But before proceeding to the “Firebird,” Thursday’s program actually jumped ahead in time to one of Stravinsky’s masterworks from his neo-classical period – the Symphony in C. The composer had scores by Haydn and Beethoven at his side as he wrote this piece in 1938-40, and it manages to both reflect the spirit of those two composers but also sound modern at the same time with its unconventional, slightly dissonant harmonies and intriguing orchestral colors and rhythmic complexities.
Stravinsky wrote it during a tumultuous time, when the death of three family members and the onset of World War II forced him to leave Europe. He accepted a lecture invitation from Harvard University and moved to the United States, eventually settling in Los Angeles where he finished this symphony.
These considerable travails, though, are not reflected in the music, which maintains a largely upbeat, untroubled countenance. “I did not seek to overcome my grief by portraying or giving expression to it in music,” Stravinsky wrote, “and you will listen in vain, I think, for traces of this sort of personal emotion.”
Although the symphony is scored for a full orchestra, it has a smaller-scale, chamber orchestra feel that Dutoit played up, bringing a lightness to the work throughout and a well-suited intimacy and calm to the quieter, more open second movement. At the same time, the conductor subtly balanced and focused the cross-currents of old and new, behaved and brash, which run through this work.
Dutoit and orchestra brought a buoyant, rhythmic thrust and ebullience to the Beethoven-tinged first movement, a feeling that returned with the orchestra’s snappy take on the scherzo third movement. The fourth movement begins with a slow, somber mix of trombones, French horns and bassoons, then speeds up and develops into a satisfying resolution.
This presentation of the Symphony in C was part of orchestra’s season-long celebration of its 125th anniversary in which it is revisiting works that were given their world or American premieres by the Chicago Symphony. Stravinsky himself was on the podium in Orchestra Hall for the world premiere of this work in November 1940, and the critics in attendance immediately realized the significance of the new creation they were hearing. That premiere clearly stands as one of the most important in the Chicago Symphony’s history, giving this performance an added level of resonance.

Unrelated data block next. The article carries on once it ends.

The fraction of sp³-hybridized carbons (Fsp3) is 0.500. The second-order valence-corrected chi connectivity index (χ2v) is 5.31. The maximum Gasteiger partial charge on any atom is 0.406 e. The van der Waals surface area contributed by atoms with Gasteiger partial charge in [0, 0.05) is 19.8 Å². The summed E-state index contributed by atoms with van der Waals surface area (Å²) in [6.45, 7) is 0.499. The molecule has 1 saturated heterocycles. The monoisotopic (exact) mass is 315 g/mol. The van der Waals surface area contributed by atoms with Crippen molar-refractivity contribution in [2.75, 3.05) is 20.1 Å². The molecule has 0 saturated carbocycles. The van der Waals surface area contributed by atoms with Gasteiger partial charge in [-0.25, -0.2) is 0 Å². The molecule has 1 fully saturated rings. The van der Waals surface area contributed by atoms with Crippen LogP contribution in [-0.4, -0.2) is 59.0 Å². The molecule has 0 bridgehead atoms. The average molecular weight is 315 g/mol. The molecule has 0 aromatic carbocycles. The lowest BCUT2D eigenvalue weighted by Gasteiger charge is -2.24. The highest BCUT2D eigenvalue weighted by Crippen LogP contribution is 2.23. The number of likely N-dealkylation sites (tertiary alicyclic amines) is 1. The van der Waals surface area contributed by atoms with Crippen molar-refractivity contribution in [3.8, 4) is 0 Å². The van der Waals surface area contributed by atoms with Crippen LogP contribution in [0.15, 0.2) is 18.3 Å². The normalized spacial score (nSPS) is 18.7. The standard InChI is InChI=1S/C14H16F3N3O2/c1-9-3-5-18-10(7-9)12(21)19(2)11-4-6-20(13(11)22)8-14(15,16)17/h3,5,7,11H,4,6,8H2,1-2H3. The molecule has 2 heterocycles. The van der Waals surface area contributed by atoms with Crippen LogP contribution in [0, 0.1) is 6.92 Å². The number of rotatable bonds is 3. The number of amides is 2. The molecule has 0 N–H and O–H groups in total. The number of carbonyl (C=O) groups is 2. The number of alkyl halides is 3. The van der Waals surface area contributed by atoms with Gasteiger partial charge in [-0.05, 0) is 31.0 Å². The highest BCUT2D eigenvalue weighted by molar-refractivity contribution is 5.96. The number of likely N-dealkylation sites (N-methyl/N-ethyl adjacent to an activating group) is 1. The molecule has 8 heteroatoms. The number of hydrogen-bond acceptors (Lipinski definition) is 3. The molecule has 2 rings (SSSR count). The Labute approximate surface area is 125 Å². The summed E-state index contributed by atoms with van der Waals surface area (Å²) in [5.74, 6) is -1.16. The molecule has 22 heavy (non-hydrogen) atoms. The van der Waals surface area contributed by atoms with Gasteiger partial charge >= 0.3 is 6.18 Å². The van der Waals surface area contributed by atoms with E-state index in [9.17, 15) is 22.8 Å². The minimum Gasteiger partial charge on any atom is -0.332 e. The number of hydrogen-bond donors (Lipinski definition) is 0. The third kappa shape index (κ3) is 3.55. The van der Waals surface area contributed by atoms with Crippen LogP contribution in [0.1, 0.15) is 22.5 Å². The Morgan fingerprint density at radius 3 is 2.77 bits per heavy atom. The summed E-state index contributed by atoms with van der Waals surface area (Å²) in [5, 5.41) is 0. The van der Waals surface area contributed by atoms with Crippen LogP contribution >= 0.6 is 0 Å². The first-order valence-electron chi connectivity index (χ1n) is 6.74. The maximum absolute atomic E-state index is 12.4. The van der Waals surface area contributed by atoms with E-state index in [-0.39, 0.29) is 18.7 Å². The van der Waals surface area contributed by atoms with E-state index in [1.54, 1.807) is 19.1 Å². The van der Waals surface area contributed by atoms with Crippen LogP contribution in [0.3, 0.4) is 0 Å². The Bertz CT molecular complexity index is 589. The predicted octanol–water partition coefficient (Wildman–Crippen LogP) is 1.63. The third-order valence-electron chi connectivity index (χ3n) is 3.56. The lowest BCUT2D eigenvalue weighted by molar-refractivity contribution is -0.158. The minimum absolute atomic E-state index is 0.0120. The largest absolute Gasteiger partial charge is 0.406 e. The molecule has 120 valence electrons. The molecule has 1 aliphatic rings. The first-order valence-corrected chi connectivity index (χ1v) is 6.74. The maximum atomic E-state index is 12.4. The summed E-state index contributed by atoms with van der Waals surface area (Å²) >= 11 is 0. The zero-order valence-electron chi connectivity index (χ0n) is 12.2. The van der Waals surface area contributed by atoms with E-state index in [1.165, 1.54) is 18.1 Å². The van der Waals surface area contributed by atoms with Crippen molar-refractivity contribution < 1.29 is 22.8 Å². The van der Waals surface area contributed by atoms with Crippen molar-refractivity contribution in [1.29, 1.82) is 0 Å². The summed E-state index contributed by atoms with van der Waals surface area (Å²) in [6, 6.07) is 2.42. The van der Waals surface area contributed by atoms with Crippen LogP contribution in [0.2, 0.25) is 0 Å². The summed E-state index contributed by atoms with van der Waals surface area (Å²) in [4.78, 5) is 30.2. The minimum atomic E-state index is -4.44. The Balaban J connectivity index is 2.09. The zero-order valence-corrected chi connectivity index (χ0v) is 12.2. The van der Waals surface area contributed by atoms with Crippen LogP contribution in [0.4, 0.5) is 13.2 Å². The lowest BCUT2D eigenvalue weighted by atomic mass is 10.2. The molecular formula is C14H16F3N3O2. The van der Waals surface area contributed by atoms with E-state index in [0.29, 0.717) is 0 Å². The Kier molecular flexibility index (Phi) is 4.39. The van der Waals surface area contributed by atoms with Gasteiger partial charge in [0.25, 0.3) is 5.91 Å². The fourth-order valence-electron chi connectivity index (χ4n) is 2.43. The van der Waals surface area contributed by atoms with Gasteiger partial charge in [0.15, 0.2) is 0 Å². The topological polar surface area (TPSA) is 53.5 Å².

“The Firebird,” the evening’s much-anticipated focal point, came on the second half, and Dutoit and the CSO delivered the goods – a huge, all-encompassing performance that completely captured the intoxicating exoticism and rich evocativeness of Stravinsky’s extraordinary score. This nearly 50-minute work is all about painting sound pictures, and if even one had never seen a dance version of the ballet, it was easy to imagine the story playing out in one’s mind.
This work calls for a much-expanded orchestra, which here included three harps, four flutists and piccolo players, two contrabassoonists and five percussionists, not to mention piano and celeste. Dutoit drew forth involved, committed performances — big, sweeping ensemble playing and many solos. Acting principal French horn Daniel Gingrich was unflappable in solos that were alternately plaintive, searching and celebratory. Other standouts included assistant principal oboe Michael Henoch, who also shone in the Symphony in C, and principal bassoon Keith Buncke.
- Pianist Lang Lang plays Prokofiev with the CSO and Dutoit one night only May 21: Details at CSO.org
- Preview of the Chicago Symphony’s complete 2015-15 season: Read it at ChicagoOntheAisle.com